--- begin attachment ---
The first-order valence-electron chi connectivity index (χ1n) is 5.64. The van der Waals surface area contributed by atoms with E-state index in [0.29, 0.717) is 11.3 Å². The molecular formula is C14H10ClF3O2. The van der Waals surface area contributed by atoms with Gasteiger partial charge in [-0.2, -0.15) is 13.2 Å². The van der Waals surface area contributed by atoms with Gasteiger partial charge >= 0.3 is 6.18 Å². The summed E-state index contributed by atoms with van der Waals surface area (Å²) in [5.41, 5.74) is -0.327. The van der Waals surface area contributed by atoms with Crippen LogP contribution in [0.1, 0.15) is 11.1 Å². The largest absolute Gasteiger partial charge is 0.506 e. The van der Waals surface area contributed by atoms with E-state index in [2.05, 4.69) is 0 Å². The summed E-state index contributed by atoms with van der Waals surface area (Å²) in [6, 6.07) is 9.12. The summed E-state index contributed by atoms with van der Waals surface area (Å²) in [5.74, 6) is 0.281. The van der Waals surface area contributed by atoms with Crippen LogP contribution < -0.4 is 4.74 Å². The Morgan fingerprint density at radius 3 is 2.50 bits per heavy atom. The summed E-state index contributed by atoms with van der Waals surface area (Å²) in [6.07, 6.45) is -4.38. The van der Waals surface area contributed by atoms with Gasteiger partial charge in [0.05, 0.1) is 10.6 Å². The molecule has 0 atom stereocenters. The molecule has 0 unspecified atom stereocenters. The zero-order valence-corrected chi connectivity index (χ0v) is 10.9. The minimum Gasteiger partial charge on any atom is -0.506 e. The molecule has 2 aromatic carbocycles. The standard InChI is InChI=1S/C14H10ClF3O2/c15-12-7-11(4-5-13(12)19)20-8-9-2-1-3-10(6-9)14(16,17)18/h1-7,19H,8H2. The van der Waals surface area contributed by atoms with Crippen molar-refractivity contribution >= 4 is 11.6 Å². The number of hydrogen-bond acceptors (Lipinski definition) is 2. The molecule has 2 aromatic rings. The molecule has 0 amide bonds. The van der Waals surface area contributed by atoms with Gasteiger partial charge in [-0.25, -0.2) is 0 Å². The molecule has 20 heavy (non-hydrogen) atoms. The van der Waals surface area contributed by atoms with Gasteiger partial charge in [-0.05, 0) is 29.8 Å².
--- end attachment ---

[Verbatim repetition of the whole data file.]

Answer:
The first-order valence-electron chi connectivity index (χ1n) is 5.64. The van der Waals surface area contributed by atoms with E-state index in [0.29, 0.717) is 11.3 Å². The molecular formula is C14H10ClF3O2. The van der Waals surface area contributed by atoms with Gasteiger partial charge in [-0.2, -0.15) is 13.2 Å². The van der Waals surface area contributed by atoms with Gasteiger partial charge >= 0.3 is 6.18 Å². The summed E-state index contributed by atoms with van der Waals surface area (Å²) in [5.41, 5.74) is -0.327. The van der Waals surface area contributed by atoms with Crippen LogP contribution in [0.1, 0.15) is 11.1 Å². The largest absolute Gasteiger partial charge is 0.506 e. The van der Waals surface area contributed by atoms with E-state index in [2.05, 4.69) is 0 Å². The summed E-state index contributed by atoms with van der Waals surface area (Å²) in [6, 6.07) is 9.12. The summed E-state index contributed by atoms with van der Waals surface area (Å²) in [5.74, 6) is 0.281. The van der Waals surface area contributed by atoms with Crippen LogP contribution < -0.4 is 4.74 Å². The Morgan fingerprint density at radius 3 is 2.50 bits per heavy atom. The summed E-state index contributed by atoms with van der Waals surface area (Å²) in [6.07, 6.45) is -4.38. The van der Waals surface area contributed by atoms with Gasteiger partial charge in [0.05, 0.1) is 10.6 Å². The molecule has 0 atom stereocenters. The molecule has 0 unspecified atom stereocenters. The zero-order valence-corrected chi connectivity index (χ0v) is 10.9. The minimum Gasteiger partial charge on any atom is -0.506 e. The molecule has 2 aromatic carbocycles. The standard InChI is InChI=1S/C14H10ClF3O2/c15-12-7-11(4-5-13(12)19)20-8-9-2-1-3-10(6-9)14(16,17)18/h1-7,19H,8H2. The van der Waals surface area contributed by atoms with Crippen molar-refractivity contribution >= 4 is 11.6 Å². The number of hydrogen-bond acceptors (Lipinski definition) is 2. The molecule has 2 aromatic rings. The molecule has 0 amide bonds. The van der Waals surface area contributed by atoms with Gasteiger partial charge in [-0.25, -0.2) is 0 Å². The molecule has 20 heavy (non-hydrogen) atoms. The van der Waals surface area contributed by atoms with Gasteiger partial charge in [-0.05, 0) is 29.8 Å².